The arrival of Leclerc will have one of two impacts. It could destabilise Vettel further, taking away a team-mate he was very comfortable with in Kimi Raikkonen and bringing in someone who represents 'the future'. But perhaps that team-mate relationship was too comfortable, and this change will drive Vettel to sort himself out. Those are the two possible paths; the only question then is how profound the effect either way is. The outcome will define Vettel's immediate future, and partly define his career.
Vettel is just one side of the Ferrari coin, the obverse being Leclerc. He's rightly been promoted to Ferrari after a stellar rookie season with Sauber during which he showed not only pace, but good racecraft and an ability to deliver when it really matters.
But racing at the front in F1, in the pressure cooker that is Ferrari, is a sterner test. Leclerc has passed every exam with flying colours as he's climbed the ladder to F1, but the higher he rises the harder it gets. There is nowhere to hide at the front, where every mistake is magnified, and some have collapsed under these demands.
At a midfield team, it's possible to get away with the odd bad day because they aren't noticed. The highs are celebrated, the lows ignored and you can get on with improving yourself. Leclerc had many more highs than lows last year, but in only his second season in F1 needs to raise his game to deal with Vettel. Marcus Ericsson was an underrated team-mate for Leclerc to pulverise in 2018, but Vettel is something else entirely and will expose any chinks in the armour.
Leclerc's game will be tested, pulled apart, dissected, criticised, praised, investigated, stress-tested like never before
Take qualifying. Leclerc turned in some stunning Q2 laps to make the top 10 shootout, not least in Brazil where he improved despite damp conditions that had led everyone else to give up. But his Q3 laps haven't always delivered on that promise. No driver strung together their theoretical best qualifying lap less often than Leclerc did in 2018, achieving it just three times and often losing a place on the grid as a result. Yes, he usually only had one fresh set of Pirellis for Q3, but so did his other midfield rivals who all have better records on that score. And who had the best hit rate? Vettel.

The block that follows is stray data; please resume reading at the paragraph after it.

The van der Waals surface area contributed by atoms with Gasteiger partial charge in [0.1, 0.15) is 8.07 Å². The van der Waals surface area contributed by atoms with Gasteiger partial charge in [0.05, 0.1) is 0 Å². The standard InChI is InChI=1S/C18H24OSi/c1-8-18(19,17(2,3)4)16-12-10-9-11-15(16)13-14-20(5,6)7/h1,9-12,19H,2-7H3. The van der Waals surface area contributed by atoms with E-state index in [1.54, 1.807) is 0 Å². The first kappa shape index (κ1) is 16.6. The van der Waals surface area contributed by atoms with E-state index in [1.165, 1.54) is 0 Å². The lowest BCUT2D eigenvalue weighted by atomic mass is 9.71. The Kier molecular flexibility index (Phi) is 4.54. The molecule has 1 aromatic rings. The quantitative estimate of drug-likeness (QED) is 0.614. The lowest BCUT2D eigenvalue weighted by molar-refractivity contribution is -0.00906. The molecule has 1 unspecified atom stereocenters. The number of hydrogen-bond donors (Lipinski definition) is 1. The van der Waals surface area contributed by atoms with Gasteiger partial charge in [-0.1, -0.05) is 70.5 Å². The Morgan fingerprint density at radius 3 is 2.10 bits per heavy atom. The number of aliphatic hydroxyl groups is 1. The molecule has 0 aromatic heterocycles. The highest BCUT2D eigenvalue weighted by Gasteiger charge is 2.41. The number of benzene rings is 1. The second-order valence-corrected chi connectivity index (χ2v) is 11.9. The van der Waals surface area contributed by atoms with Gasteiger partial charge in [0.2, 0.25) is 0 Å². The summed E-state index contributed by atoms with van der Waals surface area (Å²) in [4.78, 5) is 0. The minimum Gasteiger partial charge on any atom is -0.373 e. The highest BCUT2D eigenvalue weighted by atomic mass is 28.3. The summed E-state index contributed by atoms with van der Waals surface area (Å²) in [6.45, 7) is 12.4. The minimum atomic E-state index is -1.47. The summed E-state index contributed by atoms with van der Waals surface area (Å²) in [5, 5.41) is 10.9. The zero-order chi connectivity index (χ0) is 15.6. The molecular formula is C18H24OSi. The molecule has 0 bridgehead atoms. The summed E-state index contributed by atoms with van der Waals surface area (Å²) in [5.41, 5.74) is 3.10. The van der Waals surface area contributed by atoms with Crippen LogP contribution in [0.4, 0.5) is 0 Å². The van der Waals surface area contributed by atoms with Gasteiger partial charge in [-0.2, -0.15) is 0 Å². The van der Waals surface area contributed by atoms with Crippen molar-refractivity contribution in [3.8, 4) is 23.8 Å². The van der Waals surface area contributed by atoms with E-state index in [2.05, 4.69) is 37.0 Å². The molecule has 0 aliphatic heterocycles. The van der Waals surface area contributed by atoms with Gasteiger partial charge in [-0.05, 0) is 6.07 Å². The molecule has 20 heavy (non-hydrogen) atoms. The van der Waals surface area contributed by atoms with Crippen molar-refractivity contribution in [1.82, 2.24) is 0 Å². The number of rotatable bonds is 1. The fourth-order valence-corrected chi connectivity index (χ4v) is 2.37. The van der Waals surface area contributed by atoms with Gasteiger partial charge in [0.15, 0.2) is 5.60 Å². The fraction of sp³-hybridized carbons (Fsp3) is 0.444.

This is the kind of small detail that makes a big difference at the front. Vettel is a blindingly fast racing driver and had, on average, almost a quarter-of-a-second advantage over Raikkonen in dry qualifying conditions last year. Should Leclerc consistently give away the 0.136 seconds to his own best that he did in 2018 - which he probably won't because he too is a great self-improver - that will add up to a chasm and consistently put him at a track position disadvantage.
This might seem like a minor criticism, and it is. But at the top, it's all about those infinitesimal differences. Leclerc's game will be tested, pulled apart, dissected, criticised, praised, investigated, stress-tested like never before. Not just by Vettel on the other side of the garage, but by Lewis Hamilton, Max Verstappen and all the other drivers jockeying for supremacy.
Is Leclerc equal to the task? Yes. Is Vettel? Yes. And that's what makes this team-mate battle so irresistible. Thanks to the artificially binary nature of sport, either the irresistible force or the immovable object must prevail.